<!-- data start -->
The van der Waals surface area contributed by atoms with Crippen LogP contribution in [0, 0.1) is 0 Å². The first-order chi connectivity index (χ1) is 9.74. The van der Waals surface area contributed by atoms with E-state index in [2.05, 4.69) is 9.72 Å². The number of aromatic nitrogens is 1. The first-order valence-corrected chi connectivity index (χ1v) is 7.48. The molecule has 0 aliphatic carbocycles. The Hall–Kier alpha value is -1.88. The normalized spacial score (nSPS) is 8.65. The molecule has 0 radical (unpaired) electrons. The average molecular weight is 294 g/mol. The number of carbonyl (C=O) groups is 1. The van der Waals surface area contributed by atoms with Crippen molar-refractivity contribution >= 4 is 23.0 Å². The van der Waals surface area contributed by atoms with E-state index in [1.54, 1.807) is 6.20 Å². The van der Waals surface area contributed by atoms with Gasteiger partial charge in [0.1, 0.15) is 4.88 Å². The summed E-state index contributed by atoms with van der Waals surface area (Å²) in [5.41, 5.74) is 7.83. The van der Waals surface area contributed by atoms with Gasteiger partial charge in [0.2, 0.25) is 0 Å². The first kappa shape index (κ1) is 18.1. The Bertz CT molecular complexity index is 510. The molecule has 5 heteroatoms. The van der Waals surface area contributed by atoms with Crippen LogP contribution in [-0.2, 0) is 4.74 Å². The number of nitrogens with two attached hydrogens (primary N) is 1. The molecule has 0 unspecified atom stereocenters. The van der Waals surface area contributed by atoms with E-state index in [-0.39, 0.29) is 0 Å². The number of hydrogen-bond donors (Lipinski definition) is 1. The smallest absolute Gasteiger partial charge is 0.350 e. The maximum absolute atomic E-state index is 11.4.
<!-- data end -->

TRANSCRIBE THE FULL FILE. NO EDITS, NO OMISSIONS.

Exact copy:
The van der Waals surface area contributed by atoms with Crippen LogP contribution in [0, 0.1) is 0 Å². The first-order chi connectivity index (χ1) is 9.74. The van der Waals surface area contributed by atoms with E-state index in [2.05, 4.69) is 9.72 Å². The number of aromatic nitrogens is 1. The first-order valence-corrected chi connectivity index (χ1v) is 7.48. The molecule has 0 aliphatic carbocycles. The Hall–Kier alpha value is -1.88. The normalized spacial score (nSPS) is 8.65. The molecule has 0 radical (unpaired) electrons. The average molecular weight is 294 g/mol. The number of carbonyl (C=O) groups is 1. The van der Waals surface area contributed by atoms with Crippen molar-refractivity contribution >= 4 is 23.0 Å². The van der Waals surface area contributed by atoms with E-state index in [1.54, 1.807) is 6.20 Å². The van der Waals surface area contributed by atoms with Gasteiger partial charge in [0.1, 0.15) is 4.88 Å². The summed E-state index contributed by atoms with van der Waals surface area (Å²) in [5.41, 5.74) is 7.83. The van der Waals surface area contributed by atoms with Gasteiger partial charge in [0.2, 0.25) is 0 Å². The first kappa shape index (κ1) is 18.1. The Bertz CT molecular complexity index is 510. The molecule has 5 heteroatoms. The van der Waals surface area contributed by atoms with Crippen LogP contribution in [-0.2, 0) is 4.74 Å². The number of nitrogens with two attached hydrogens (primary N) is 1. The molecule has 0 unspecified atom stereocenters. The van der Waals surface area contributed by atoms with E-state index in [-0.39, 0.29) is 0 Å². The number of hydrogen-bond donors (Lipinski definition) is 1. The smallest absolute Gasteiger partial charge is 0.350 e. The maximum absolute atomic E-state index is 11.4.